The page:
Approach the guinea pig from the front and on its level. Pick it up using both hands, one around the hindquarters,the other around its shoulders (for a young guinea pig) or around its chest (for an adult). Guinea pigs may become upset by too much handling.

Guinea pigs should be checked regularly for overgrown claws and teeth. Both can be trimmed by a vet.

Too much scratching results from skin problems and is often caused by mites or lice. We can provide suitable treatment for these.

Long-haired guinea pigs in particular may suffer from the potentially fatal disease flystrike, caused by flies laying eggs in soiled fur. Make sure the guinea pigs' home is cleaned every day and bedding changed regularly. Groom guinea pigs every day, checking their fur all over for any dirt, especially under the tail.

If a guinea pig develops bald patches on its face, this could indicate the fungal disease ringworm. In this case bring your pet to see the vet as soon as possible.

Guinea pigs can suffer from vitamin C deficiency, which causes weight loss, general weakness and swollen joints. Ask us for advice on how to provide your guinea pigs with an adequate supply of this vitamin.

If you have any concerns about your guinea pigs' health, ask us for advice.

Cavy speak


A soft sound to reassure other guinea pigs all is well or to show enjoyment when being stroked by a human


A high pitched, piercing noise can be a sign of fright or pain, or anticipation - for example at feed time


Stay away! This is a warning to other guinea pigs to keep their distance


A sound of contentment and happiness


Back to Top

Pet Insurance

Why Insure? Veterinary medicine has, in recent years, become increasingly sophisticated. We are able to diagnose and treat many conditions that a few years ago would have remained undetected with, often, fatal consequences especially in the older pet. The down side of these advances is cost. It is not unheard of for treatment of a case to exceed £1,000.

Costs of Veterinary Treatment. Whilst we try to keep treatment costs to a reasonable level, below are some real life cases and their cost of treatment here at Churnet Valley:

  • Bloated & twisted stomach in a German Shepherd Dog - £404.91

  • Cut to the foreleg of a 5 month old puppy - £95.31

  • Fractured humerus and emergency treatment in a cat £392.98

  • Diagnosis and 7 months treatment of canine diabetes £713.94

  • Exudtive pleurisy in a cat £480.95

  • Stabilization of a ruptured cruciate ligament in a St. Bernard £1650.21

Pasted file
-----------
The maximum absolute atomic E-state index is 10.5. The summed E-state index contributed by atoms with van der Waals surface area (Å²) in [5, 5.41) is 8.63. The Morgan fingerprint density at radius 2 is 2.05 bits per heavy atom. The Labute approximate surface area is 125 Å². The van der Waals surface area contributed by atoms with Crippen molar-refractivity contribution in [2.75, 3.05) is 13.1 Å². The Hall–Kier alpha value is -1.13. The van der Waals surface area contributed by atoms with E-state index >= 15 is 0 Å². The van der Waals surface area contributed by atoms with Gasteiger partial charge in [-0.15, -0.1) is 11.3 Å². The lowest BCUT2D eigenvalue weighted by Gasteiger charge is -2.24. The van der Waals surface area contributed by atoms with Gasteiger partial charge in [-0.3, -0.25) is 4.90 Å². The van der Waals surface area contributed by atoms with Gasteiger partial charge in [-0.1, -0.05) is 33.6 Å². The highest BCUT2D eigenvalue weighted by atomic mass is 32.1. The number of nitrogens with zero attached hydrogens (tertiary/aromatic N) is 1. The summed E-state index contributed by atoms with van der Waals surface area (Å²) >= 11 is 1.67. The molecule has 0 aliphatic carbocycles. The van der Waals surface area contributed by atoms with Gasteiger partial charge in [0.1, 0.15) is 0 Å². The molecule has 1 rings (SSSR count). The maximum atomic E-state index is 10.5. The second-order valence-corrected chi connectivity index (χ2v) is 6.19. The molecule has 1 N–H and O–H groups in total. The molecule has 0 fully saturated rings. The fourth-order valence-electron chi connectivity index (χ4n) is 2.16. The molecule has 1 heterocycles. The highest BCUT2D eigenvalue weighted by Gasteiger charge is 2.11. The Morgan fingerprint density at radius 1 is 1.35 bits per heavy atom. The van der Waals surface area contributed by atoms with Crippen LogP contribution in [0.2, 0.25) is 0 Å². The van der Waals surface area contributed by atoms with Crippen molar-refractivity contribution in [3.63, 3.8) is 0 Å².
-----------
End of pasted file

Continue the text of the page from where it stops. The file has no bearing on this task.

One of the most distressing situations we all too frequently find ourselves in, is where a pet’s problem is curable, but the owner (because of other financial commitments/difficulties) finds the cost is too high and the pet has to be put to sleep. A less grave situation is when the owner has to opt for a treatment which is less than the best treatment available for the pet, owing to money restraints. That’s where pet insurance comes in: Veterinary Fee Cover can help you avoid such situations. Occasionally, it will be necessary to refer difficult or complicated cases to veterinary surgeons specialising in a certain area such as ophthalmology or orthopaedics: this usually involves significant expense. An initial consultation with a referral vet can cost approximately £75; any medication is an extra cost. Insurance should cover this too.

When choosing an insurance company, there are a few things you should look out for, but please try to remember that you get what you pay for:

  • Check that there is no limit on how long you can claim for each illness, as chronic conditions can go on for life, not just 12 months. However, it is quite common to keep the premiums low by terminating any benefits after 12 months. A certain supermarket pet insurance policy keeps low premiums by stating that a claim must be made within 30 days of treatment being started (claims made after 30 days may not be honoured).

  • Be careful to check that the amount of Veterinary Fee Cover is adequate, over time a single illness can cost many hundreds of pounds. Some policies marketed as lifetime policies have a maximum amount per condition, a large dog with a chronic illness could reach this maximum amount in a few years.

  • Check that your pet will still be covered in later years, when he or she may need it most, and the premium in those years will still represent good value. Remember that as your pet gets older, it is more likely to develop long-term illnesses.

  • Check that congenital and hereditary conditions are included. Many companies will load premiums following a claim and subsequently place exclusions for that condition. Other things to check are that dental treatment, behavioural therapy and alternative therapies are included in the policy.

  • If you chose to pay by direct debit, some companies will insist monthly payments are continued even after your pet has died.

  • Check what won’t be covered.

  • Vaccinations, neutering and routine treatments such as worming are usually excluded.

  • Some companies may exclude complimentary treatments including homeopathy, herbal medicine or acupuncture. Many policies exclude treatment for behavioural conditions.

N.B. All insurance companies exclude pre existing conditions.

My last pet was fine, why bother insuring?

Accidents/illness can always happen, and veterinary medicine has advanced so that there is far more that can be done for a pet these days. As with any insurance policy you may never need to make a claim, however the stark reality is that 40% of pets have an insurance claim over a 12-month period. This rises to 60% above 12 years of age. Compare this to car insurance, where most people claim about once every 6.5 years, or home insurance once every 4 years.